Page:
A steamer run aground near Bimini lives a second life as a playground for scuba divers.
The SS Sapona - a concrete steamer built for war, used for decadence, and in death, serving as a haunting and beautiful place for divers to explore.
The SS Sapona never had a chance to live up to her potential. Built by the Liberty Ship Building Company, she wasn’t finished by the time the war ended, and was sold for scrap before getting a chance to sail. Moved to Bimini by new owner Bruce Bethel, the ship served her first real purpose - as a sneaky storage spot to stash booze in during the prohibition. Bethel had wild fantasies of turning the vessel into a floating nightclub, but alas, that glamorous plan was never meant to be, and the ship ran aground and was broken into pieces by a hurricane in 1926.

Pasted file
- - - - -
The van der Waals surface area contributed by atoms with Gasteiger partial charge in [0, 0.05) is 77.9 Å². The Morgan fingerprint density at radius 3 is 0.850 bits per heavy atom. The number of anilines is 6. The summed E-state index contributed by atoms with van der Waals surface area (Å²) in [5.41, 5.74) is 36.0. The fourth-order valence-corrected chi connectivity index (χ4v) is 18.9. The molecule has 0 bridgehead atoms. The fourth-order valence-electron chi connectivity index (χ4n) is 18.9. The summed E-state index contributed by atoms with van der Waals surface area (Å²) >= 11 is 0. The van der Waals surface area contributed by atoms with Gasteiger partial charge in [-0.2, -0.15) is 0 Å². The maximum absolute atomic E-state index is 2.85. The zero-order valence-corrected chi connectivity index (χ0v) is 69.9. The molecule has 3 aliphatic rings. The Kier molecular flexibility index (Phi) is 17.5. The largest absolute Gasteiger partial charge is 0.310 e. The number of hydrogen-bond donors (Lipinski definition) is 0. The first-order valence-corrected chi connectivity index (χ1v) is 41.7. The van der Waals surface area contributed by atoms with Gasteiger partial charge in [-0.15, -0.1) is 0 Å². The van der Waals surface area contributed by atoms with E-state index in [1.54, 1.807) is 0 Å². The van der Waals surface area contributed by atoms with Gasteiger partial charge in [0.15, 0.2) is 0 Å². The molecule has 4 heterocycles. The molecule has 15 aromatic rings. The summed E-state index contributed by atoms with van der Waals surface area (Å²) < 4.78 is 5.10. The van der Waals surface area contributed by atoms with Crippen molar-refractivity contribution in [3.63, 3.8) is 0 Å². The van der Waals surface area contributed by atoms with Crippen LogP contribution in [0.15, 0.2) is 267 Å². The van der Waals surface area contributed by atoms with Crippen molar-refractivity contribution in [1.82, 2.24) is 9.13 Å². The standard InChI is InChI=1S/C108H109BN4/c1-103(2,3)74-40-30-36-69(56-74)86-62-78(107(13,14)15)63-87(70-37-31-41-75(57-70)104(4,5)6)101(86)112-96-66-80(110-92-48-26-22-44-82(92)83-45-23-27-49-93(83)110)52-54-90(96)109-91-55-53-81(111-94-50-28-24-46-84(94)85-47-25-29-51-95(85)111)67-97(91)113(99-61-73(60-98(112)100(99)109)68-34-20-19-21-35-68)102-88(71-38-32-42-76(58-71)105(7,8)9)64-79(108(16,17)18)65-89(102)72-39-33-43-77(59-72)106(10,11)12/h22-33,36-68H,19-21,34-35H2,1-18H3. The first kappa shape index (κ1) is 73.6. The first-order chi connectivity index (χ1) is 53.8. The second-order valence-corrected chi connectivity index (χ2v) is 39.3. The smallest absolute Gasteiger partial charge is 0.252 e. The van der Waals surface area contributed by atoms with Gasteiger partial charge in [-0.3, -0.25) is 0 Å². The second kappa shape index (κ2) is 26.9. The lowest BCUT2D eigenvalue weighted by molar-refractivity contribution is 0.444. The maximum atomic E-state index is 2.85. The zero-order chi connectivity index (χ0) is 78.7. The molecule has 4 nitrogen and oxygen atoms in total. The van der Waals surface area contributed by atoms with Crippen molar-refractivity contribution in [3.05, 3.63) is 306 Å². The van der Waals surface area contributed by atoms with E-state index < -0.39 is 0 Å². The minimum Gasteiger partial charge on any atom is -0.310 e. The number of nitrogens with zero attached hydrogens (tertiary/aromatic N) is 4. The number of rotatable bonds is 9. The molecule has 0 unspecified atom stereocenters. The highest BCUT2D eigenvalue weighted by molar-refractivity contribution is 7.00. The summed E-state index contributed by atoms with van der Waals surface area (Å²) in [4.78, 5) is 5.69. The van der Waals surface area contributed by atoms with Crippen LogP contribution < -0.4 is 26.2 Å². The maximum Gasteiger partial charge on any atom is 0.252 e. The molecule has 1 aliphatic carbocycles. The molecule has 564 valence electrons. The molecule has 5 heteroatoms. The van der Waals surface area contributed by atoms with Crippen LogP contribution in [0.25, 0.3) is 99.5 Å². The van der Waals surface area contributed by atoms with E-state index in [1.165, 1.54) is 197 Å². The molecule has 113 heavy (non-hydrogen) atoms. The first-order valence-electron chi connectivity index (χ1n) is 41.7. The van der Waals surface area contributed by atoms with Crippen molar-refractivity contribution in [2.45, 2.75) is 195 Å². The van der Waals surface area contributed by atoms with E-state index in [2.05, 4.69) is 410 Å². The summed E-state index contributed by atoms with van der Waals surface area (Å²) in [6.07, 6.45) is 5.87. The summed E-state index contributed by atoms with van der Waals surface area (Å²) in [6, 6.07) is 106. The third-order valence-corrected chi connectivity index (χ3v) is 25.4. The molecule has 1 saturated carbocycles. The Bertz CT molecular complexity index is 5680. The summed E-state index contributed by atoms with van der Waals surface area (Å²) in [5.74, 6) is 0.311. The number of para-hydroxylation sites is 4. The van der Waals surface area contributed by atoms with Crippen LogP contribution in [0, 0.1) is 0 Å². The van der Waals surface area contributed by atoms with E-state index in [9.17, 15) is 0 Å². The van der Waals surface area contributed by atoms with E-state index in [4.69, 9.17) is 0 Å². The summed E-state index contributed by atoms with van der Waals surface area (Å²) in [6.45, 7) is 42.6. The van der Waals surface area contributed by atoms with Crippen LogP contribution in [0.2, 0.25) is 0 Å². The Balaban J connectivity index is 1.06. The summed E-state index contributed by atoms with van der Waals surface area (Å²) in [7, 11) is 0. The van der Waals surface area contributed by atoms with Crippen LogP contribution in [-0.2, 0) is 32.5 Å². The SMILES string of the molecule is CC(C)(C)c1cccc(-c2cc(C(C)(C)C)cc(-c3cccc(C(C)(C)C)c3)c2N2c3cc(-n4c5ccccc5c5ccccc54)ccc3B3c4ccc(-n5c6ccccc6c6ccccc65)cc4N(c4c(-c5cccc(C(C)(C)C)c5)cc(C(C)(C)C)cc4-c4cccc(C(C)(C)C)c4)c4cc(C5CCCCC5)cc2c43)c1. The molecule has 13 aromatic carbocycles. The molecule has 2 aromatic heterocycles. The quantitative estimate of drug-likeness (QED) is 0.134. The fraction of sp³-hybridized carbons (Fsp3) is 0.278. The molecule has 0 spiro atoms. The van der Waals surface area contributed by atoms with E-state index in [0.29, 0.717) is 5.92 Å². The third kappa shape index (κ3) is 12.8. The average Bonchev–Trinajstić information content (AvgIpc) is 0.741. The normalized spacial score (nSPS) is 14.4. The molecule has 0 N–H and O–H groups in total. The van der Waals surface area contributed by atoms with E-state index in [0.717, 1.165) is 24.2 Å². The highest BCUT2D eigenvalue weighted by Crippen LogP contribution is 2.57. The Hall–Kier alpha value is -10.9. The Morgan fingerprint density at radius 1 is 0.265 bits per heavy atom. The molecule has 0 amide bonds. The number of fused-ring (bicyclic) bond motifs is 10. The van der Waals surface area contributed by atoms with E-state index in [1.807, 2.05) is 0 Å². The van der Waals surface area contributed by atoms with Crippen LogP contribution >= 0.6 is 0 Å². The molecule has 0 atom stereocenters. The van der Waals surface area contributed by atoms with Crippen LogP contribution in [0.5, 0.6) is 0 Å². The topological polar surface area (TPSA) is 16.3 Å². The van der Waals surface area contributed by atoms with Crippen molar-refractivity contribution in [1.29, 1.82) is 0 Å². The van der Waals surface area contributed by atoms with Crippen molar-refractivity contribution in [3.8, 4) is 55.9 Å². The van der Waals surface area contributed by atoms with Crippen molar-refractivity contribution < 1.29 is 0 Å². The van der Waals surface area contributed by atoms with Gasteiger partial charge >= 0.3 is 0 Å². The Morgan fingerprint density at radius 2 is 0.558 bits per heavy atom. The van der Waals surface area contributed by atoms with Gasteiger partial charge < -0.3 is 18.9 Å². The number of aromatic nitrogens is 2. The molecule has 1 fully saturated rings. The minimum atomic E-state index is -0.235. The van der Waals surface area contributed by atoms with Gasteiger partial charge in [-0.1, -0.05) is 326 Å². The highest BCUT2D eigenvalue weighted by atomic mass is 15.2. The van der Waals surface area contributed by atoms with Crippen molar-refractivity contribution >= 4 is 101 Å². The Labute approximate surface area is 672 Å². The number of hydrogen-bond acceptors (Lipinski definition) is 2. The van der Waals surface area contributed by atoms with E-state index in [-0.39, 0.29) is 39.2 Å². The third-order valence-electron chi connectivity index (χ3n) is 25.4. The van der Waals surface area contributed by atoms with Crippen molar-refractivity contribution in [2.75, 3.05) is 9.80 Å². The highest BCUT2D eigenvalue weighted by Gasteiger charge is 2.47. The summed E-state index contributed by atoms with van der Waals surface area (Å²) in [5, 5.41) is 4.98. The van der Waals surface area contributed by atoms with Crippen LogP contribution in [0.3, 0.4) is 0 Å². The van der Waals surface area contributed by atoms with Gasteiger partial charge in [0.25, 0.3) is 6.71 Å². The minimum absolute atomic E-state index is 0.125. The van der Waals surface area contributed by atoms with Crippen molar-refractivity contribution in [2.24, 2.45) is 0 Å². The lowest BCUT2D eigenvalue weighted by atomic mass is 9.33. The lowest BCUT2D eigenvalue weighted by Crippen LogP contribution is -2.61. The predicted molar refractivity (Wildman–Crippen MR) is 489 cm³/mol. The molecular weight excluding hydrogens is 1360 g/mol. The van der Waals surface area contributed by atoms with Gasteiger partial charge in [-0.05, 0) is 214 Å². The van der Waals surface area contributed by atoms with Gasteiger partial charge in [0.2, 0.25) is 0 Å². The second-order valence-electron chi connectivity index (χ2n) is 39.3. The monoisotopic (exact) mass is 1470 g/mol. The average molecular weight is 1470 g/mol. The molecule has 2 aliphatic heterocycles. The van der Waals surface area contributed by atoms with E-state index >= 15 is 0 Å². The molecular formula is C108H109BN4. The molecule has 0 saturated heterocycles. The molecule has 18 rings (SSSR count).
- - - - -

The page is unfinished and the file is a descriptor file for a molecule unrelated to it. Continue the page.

After suffering the indignity of becoming target practice for US forces during WWII, and slowly disintegrating as time and weather took their toll, the SS Sapona has broken apart and settled in. Submerged in about 15 ft. of water, the rusty remains serve as a quiet, serene playground for local fish and the humans who snorkel and dive among them.
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